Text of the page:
Thursday was the first day Georgia’s true freshmen (those that play offense anyway) were available for interviews and that always makes for an interesting scene. The freshmen, who generally are already overwhelmed with everything they’re having to absorb, are bombarded with all sorts of questions from reporters that have been chomping at the bit to ask them.
I was one of those reporters and one of the first guys I wanted to talk to was Marlon Brown. The highly-touted wide receiver out of Memphis overcame an enormous amount of pressure from the locals to sign with Tennessee only to sign with the Bulldogs, who were famously favored by his grandmother. It was on national signing day that Vols coach Lane Kiffin offered his now infamous explanation why the Vols were unable to land the state’s top receiver.
“Basically every kid that we offered in this state we signed, except for Marlon,” UT’s first-year coach told the Knoxville News-Sentinel. “Marlon called [the night before signing day] and said that he loved it here, but his grandmother wouldn’t let him come. I don’t know what you do about that.”
Kiffin’s remarks didn’t go over well outside Big Orange Country.
So I had to ask Brown, playfully mind you, did Georgia recruit him or his grandmother?
“They didn’t recruit her,” said Brown, surrounded by reporters after this third practice with the Bulldogs Thursday. “They were honest with her and told her the truth about everything, about my academics, about my playing time, about my everything. She just liked Coach [Mark] Richt because he puts God above all. She’s a very Godly woman and she loved that about him.”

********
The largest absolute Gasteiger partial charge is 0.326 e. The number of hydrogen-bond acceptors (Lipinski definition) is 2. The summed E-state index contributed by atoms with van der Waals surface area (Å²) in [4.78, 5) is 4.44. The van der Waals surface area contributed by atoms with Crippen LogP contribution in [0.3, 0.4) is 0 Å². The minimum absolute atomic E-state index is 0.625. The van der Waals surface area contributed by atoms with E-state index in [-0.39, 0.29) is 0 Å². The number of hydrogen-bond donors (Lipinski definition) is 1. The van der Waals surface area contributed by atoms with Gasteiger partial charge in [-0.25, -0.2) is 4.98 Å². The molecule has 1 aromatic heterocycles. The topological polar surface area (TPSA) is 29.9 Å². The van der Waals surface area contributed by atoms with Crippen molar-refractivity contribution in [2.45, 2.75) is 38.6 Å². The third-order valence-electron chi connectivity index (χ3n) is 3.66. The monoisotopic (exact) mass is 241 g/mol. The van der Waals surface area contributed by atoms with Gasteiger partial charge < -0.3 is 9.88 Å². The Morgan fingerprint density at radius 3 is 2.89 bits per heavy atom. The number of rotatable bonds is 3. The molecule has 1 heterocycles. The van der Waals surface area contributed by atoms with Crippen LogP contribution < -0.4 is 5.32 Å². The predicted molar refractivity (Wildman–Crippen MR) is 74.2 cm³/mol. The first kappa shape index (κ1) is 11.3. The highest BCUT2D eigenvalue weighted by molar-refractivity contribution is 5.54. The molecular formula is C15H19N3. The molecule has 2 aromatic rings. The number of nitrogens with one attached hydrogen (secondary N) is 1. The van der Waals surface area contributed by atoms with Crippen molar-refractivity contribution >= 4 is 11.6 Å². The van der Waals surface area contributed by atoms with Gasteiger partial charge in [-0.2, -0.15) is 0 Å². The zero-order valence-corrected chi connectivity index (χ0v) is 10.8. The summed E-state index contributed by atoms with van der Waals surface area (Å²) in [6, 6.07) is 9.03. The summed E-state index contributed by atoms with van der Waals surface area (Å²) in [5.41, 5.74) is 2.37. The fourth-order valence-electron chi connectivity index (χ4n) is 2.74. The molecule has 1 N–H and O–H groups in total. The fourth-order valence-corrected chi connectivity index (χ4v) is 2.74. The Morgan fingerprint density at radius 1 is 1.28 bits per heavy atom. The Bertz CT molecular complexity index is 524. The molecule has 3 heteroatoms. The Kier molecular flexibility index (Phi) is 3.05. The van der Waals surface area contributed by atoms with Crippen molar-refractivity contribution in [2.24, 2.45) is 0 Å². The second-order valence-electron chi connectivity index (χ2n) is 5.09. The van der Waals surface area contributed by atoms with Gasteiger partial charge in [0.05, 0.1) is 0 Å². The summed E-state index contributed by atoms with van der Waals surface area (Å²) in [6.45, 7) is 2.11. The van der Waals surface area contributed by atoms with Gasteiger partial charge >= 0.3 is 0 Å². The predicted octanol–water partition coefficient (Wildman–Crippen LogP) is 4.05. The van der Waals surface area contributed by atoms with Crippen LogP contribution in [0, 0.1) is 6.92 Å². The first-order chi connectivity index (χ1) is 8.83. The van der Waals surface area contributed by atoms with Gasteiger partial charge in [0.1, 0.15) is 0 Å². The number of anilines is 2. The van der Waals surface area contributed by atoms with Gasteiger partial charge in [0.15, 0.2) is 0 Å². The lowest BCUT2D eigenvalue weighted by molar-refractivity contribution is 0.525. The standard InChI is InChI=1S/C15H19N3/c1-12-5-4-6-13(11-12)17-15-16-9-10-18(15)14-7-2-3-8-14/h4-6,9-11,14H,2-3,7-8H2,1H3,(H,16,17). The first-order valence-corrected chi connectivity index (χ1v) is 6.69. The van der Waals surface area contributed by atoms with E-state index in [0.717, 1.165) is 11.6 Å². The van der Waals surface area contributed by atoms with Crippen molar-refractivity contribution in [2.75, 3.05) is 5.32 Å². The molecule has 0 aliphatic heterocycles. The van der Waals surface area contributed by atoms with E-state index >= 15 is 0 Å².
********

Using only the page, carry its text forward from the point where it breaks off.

Brown, as you may have guessed, was raised by his grandmother. Asked if her feelings were the most important factor in his recruiting decision, Brown said no, “but it played an important role.”
Whatever the case the Bulldogs are definitely happy with Brown’s decision. The 6-foot-5, 200-pound Parade All-American is expected to provide the perfect complement to 6-foot-4 flanker A.J. Green in Georgia’s offense.
The transition from being vigorously recruited to hurriedly prepared to play has been an interesting one for the introspective Brown.
“One difference is when you’re being recruited, they can’t coach you up really at all,” he said. “So that’s probably the biggest difference I’ve seen. Now they’re in your face telling you how to do it right. If you mess up you have to do up-downs, stuff like that. But I’d heard from other people the way [receivers coach Tony Ball] coached and I like it.”
Brown, who wore No. 22 in high school, was asked how he settled on jersey number 15. “They said, ‘you have these choices’ and I picked 15. [The choices] were like 15 and 17 and 80-something, 88 I think. I took 15.”
Brown also said he expects to lose the trademark long braids he’s had since high school. Traditionally the upper classmen shave the heads of the freshmen. “Yeah,” he said. “I’m probably going to cry. . . . Just kidding. I’ll do whatever they want.”
I also had a chance to talk to quarterback Aaron Murray, tight end Arthur Lynch and wide receiver Rantavious Wooten on Thursday. I’ll share some of those tidbits later.